Zaborowska divides Me and My House into six chapters. The introduction lays out the origins for her study, her focus on Chez Baldwin, and her methodology for piecing together the material and narrative fragments of the last fifteen years of Baldwin’s life. The first chapter emphasizes the claustrophobia of American racism and homophobia and the opposite desire for queer, inviting domestic spaces that (partially) negate that claustrophobia, while the second chapter shifts towards utilizing spatial and historical studies, focusing in particular on Chez Baldwin, Zaborowska’s multiple visits to it and its ruins, and the atmosphere of the artistic community that surrounded Chez Baldwin and Baldwin himself. The third chapter utilizes the concept of disidentification to consider both Baldwin’s childhood mentor and his final unpublished play, The Welcome Table, examining how the author moved constantly between different social groups and nationalities to the point where the only space he could exist was the one he had to make for himself. The penultimate chapter closely analyzes the queer spatial dynamics of Baldwin’s last two novels, If Beale Street Could Talk (1974) and Just Above My Head (1979), to examine Baldwin’s concerns about colonialism, experimentation with gender expression, and development of spaces for queer people and outsiders in general. The final chapter details Zaborowska’s upcoming virtual exhibition project and addresses why the spaces of black authors require just as much—if not more—care and preservation than white authors’ spaces.
Zaborowska is rarely dispassionate in her readings. Throughout Me and My House, she repeatedly describes the intimacy that colleagues, friends, and lovers of Baldwin shared within his community and his writings, an intimacy that Zaborowska continuously illustrates through her analysis: “Baldwin spoke often about the need for a metaphorical, spiritual even, vital touching and being touched by others” (312-313). Indeed, the book is structured in order to draw the reader further into Baldwin’s racially-informed queer ideology and the issues his afterlife(s) reveals. More thematic rather than chronological, its organization is based on an old children’s game Zaborowska learned in Poland—while this structure benefits the book’s atypical approach to Baldwin, it does mean certain transitions in-between sections, most notably in the book’s middle chapters, can make the reader feel uncertain as to how they moved from one idea to the next.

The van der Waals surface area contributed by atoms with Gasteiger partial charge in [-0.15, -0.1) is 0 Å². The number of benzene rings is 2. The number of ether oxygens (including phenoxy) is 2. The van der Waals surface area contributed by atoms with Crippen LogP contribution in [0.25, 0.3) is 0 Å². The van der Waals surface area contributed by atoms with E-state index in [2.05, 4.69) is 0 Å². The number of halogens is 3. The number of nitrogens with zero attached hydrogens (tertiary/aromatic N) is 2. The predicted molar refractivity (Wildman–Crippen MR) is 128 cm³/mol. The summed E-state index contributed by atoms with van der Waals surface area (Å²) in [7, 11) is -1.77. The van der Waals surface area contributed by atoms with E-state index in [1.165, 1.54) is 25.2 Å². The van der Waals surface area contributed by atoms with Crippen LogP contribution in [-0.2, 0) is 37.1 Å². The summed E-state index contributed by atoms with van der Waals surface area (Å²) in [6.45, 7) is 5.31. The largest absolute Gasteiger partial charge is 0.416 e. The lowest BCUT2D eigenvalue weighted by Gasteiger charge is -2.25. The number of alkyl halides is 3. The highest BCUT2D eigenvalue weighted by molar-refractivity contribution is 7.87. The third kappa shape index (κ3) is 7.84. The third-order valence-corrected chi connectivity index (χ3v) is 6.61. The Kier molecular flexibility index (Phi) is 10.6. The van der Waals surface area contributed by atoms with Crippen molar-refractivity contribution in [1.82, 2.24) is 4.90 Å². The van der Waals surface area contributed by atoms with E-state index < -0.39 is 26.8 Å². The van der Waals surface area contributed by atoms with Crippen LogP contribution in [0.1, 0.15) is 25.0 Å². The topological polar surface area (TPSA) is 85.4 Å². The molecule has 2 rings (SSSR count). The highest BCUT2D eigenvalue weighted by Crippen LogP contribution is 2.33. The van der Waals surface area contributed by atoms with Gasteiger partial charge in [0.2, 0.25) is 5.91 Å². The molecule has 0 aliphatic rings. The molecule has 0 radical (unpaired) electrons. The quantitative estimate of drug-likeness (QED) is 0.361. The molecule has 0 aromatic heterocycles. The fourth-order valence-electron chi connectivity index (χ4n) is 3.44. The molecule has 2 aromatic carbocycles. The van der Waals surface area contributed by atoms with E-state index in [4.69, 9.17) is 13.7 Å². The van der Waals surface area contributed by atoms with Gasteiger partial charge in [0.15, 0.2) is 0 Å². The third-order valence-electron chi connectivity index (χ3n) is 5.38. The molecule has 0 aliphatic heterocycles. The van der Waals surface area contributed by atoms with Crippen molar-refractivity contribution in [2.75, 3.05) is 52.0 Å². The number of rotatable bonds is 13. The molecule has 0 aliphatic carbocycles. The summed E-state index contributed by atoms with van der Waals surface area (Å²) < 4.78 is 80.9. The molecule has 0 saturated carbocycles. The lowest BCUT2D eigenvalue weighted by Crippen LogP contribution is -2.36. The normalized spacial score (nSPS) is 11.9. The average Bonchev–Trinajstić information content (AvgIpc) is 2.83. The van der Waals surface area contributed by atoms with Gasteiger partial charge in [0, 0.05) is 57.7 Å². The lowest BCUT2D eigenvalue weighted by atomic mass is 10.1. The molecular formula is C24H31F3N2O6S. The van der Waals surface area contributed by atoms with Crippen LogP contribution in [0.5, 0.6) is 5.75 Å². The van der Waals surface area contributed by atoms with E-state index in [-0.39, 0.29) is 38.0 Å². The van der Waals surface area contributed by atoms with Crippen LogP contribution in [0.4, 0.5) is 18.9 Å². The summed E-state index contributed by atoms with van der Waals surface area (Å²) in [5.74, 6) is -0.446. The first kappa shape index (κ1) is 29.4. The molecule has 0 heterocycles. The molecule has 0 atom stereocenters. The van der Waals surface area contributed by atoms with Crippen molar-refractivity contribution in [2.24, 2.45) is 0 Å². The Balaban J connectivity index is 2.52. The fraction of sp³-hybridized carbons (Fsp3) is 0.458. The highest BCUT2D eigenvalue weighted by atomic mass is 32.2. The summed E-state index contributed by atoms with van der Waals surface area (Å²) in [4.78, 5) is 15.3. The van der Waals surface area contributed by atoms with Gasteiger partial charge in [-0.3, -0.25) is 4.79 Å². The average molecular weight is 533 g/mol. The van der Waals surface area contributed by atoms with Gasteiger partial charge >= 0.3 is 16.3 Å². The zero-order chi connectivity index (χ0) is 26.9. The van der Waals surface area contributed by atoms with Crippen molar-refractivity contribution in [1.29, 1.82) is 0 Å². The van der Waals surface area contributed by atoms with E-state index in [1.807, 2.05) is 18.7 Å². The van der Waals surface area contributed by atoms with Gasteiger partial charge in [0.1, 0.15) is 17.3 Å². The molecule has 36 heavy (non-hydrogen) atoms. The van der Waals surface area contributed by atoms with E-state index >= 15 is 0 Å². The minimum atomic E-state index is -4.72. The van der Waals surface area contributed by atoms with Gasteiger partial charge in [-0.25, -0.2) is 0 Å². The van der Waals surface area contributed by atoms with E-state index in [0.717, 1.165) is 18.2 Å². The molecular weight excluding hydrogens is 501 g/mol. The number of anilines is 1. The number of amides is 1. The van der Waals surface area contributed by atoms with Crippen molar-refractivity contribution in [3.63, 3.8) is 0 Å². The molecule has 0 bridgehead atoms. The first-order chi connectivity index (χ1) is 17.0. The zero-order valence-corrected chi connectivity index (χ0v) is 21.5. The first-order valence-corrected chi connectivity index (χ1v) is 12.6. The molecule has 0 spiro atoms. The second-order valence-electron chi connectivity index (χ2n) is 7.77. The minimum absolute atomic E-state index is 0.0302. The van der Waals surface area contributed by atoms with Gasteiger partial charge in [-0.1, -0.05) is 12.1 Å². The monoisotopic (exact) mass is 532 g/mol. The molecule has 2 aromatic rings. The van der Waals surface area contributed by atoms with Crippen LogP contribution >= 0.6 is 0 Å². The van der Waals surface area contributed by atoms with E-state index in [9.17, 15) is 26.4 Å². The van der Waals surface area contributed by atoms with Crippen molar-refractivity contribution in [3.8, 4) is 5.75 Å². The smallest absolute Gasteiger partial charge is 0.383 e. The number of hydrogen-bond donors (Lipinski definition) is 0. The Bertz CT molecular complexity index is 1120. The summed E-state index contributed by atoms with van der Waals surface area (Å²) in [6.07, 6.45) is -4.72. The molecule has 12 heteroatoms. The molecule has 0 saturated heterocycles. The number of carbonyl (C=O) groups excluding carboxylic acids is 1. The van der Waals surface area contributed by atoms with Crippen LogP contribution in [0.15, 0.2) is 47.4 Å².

Near the end of the book, Zaborowska emphasizes the importance of maintaining spaces like Baldwin’s home and other minority writers in general, not only because these spaces and their materials are often left to decay and fade away from public memory, but because these spaces can offer places of encouragement and ancestry to future generations of writers and artists. For scholars unfamiliar with Baldwin’s later work or his more experimental forms of writing, Zaborowska’s book is not only a good entry point into the discussions surrounding Baldwin’s later years but also a framework for future analysis into analyzing queer spatial relationships between an author’s works and the networks and ideologies that form around them. The home may not always stay the same, and the national house may be resistant to change, but the people that inhabit both of those locations always leave something of themselves behind in the spaces they haunted.
Jacob DeBrock currently resides near Columbus, Ohio; he recently obtained a Master of Arts in English from the University of Louisville and graduated from the University of Toledo with a dual major Bachelor’s in English and Psychology. Jacob’s interests are 20th and 21st century American literature, African-American literature, film and media studies, gender/queer studies, and disability studies. While at the University of Louisville, he was a writing tutor at the Writing Center and taught two semesters of introductory composition.